Before escape rooms, before VR headsets, there was Myst. The 1993 CD-ROM game was, decades ago, my very favorite form of virtual reality. I clicked through it, mesmerized, haunted by the images, confused by the puzzles. I’ve played it over and over again on game consoles, and on the iPad and iPhone. It’s back again in VR form, and this might be the best version yet.
Cyan Worlds, the company that Myst creators Rand and Robyn Miller started, still makes games, and many of them are VR-focused. Obduction, a PC virtual reality puzzle game, came out in 2016. Cyan also has a new VR game coming in the future, called Firmament. In the meantime, Myst has gotten a total VR makeover, launching as an Oculus Quest exclusive at first before moving to PC.
Is it worth your while? I’ve been playing for a few days on the RealMyst, had the same sort of translation from flat clickable images to a 3D world., and I’ve been pretty stunned by the game’s visuals and immersive sound. It’s still completely the same Myst game as before, and movement is handled by teleporting (sort of like a click, but not really). The already available 3D version of Myst, called
What’s new here is the way my hands can reach out and control things. Instead of clicking a door handle, I can move a floating hand and grab the handle. Or turn a knob. Or pull a lever. It’s very much like what other VR games already do well, and that escape-room-like VR experiences such as The Room VR excel at. It makes Myst feel more like a living world.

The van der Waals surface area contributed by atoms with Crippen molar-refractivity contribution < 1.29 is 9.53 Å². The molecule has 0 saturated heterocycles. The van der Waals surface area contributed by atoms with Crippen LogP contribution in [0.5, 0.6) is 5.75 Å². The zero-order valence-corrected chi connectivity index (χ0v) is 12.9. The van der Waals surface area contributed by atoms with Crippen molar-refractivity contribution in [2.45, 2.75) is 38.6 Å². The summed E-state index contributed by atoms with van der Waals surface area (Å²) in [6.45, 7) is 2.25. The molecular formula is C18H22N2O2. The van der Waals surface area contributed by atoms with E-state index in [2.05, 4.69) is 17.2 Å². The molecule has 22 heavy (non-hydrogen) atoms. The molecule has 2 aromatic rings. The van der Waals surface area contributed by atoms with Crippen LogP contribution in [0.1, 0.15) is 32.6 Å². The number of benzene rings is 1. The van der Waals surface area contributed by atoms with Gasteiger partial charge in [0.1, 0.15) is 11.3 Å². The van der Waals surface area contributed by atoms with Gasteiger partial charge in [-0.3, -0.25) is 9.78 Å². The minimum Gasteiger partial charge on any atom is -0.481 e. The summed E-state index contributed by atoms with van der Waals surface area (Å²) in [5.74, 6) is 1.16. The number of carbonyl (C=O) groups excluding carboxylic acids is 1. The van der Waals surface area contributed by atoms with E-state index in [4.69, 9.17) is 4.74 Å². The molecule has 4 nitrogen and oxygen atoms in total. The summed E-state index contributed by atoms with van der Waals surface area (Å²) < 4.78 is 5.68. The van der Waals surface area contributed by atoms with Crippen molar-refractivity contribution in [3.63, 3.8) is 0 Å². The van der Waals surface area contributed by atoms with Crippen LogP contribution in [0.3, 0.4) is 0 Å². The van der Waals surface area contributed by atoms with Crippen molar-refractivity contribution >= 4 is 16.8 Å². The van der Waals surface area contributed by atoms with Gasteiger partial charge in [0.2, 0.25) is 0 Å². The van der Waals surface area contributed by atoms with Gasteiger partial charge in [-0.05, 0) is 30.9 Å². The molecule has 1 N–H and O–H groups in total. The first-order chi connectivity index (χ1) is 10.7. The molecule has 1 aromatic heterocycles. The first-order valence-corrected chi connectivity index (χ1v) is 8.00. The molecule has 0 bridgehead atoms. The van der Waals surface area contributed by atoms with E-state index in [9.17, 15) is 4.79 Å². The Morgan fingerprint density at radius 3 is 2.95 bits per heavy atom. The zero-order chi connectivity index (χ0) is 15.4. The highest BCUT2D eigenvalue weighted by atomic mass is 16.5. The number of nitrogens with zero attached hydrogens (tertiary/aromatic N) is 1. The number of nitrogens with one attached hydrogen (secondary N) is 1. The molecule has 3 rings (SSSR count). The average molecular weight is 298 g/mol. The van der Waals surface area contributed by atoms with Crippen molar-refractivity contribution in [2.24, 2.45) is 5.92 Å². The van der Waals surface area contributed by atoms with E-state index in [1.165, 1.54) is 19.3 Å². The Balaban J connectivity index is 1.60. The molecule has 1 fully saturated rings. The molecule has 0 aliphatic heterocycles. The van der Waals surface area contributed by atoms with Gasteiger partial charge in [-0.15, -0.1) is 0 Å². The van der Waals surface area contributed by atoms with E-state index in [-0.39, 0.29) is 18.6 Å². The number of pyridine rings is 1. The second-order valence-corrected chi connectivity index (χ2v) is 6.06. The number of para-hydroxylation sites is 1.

But it’s not entirely a new experience. The static landscapes and click-and-move style of exploration are the same, which is mostly great. Sometimes I do miss the booklike flow of the original Myst, though. Much like the game itself was about a magic book whose pages opened to other worlds, the original Myst’s gameplay moved like a magic picture book. Finding details and clicking on them was part of the strange wondrous experience. You never knew what you might find.
Looking up, or down, or around, is a different experience. Finding clues, I wondered how I’d write them down (I ended up peeking below my VR headset and jotting them on my phone). I’d love to have some sort of in-game notepad — luckily, there’s supposed to be a “journalism system” coming in an update, but I don’t know how that will work.
One nice touch in this Myst is a puzzle randomizer that could make solving the game a new experience, even if you’ve done it before.
Myst takes up a lot of storage space on the Quest 2 (nearly 9.5GB), so keep that in mind. If you have a 64GB Quest or Quest 2, that’s a whole bunch of storage it’ll eat up. But if you’ve never ever played Myst before and you have an Oculus Quest, this is a pretty fantastic and meditative puzzle experience. But it also makes me hunger for a brand-new Cyan VR game that could stretch out to even bolder, wilder places, too.